The following is Corinne’s story:

“I was born and schooled in Glasgow, Scotland, then studied at the University of Glasgow for a BSc degree. A short period in teaching was followed by a move into the world of pharmaceuticals.

During the Anglo-Boer War (1899 - 1902), Charles Sim, a Scotsman came to South Africa with the British army. After the war, he decided to make Hermanus his home, where he married a local lass, Hester Henn. He was one of the men who drove the first buses from Bot River to Hermanus and with Harry Fay and others, was in charge of the station.

Some nights when he was homesick for Scotland, he played his bagpipes entertaining the townfolk. On those nights, nobody supported the bioscope of Mr Oblowitz who in desperation approached Charles and offered him free haircuts in his barber’s shop if he stopped playing his bagpipes in town.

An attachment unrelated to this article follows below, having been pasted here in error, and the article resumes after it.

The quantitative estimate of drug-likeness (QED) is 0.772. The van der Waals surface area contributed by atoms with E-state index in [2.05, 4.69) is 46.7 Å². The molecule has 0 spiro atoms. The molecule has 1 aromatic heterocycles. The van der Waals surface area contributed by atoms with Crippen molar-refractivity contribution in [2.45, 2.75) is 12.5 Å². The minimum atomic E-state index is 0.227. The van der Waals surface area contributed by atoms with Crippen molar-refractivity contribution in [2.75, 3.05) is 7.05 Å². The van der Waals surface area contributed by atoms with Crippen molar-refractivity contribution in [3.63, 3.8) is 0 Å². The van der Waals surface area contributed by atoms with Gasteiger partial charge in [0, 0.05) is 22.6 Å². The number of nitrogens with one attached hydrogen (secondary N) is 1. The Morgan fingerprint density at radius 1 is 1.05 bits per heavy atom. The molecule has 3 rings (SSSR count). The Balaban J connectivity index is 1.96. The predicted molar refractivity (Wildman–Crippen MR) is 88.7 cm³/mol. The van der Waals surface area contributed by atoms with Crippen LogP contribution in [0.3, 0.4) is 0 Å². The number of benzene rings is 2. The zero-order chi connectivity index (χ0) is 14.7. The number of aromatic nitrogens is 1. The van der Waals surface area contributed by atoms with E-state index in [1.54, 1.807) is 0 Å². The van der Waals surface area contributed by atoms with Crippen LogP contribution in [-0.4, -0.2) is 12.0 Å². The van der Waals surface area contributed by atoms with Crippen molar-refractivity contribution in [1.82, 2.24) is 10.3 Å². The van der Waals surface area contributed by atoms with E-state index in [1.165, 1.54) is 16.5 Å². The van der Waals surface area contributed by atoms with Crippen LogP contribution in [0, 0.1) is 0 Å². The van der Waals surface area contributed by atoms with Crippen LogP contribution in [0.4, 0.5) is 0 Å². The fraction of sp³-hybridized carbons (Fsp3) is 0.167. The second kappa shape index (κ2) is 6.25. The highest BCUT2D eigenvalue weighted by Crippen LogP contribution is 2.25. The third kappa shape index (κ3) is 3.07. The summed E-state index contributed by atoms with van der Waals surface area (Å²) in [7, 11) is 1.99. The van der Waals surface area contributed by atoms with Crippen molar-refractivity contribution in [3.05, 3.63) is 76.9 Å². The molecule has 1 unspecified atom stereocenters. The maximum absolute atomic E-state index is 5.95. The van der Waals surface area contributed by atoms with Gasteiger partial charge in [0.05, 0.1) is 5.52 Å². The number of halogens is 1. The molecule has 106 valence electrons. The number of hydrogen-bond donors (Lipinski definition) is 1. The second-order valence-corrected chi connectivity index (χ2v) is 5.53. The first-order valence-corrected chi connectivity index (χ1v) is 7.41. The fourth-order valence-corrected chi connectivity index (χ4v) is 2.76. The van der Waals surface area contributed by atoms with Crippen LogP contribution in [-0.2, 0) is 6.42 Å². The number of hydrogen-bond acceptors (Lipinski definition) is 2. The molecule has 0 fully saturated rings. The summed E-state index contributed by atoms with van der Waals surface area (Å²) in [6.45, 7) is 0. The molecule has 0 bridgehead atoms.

On a clear, azure autumn day, five men ascended the mountain above Fernkloof. Their route took them from the Hemel-en-Aarde Valley to the summit above the golf course. Ion Williams drove his Jeep and his companions were Fernkloof curator Harry Wood, Cyril Gillespie, Eric Jones and

Early in 2003, the Hermanus Times obtained the telephone number of Mr Lemm late of Lemm’s Corner and asked me to visit him in Cape Town. I arranged a visit and on a sweltering February afternoon, I drive into upper Oranjezicht, Cape Town, and park beneath a shady tree for this special appointment.

From the unpublished diary of Berdine Luyt come both some moving and light-hearted stories of wartime Hermanus and the hospitality trade of those long ago years. She was one of the five daughters of John and Joey Luyt and assisted her mother in running the Marine Hotel after her father’s death. The following extracts are from her diary, edited by the author with permission from Berdine’s niece, Sue Blyth, the owner of various manuscripts. Berdine Luyt was born in Hermanus in 1916, and lived a full and interesting life. Besides the diary, she left an unpublished manuscript on the life of her mother which is for the most part the story of Hermanus. She dedicated the stories to her mother Joey Luyt, that most unusual woman. Berdine died from cancer in Hermanus in 1980. Some of these stories appeared in a special series in the “Hermanus Times” in 2006.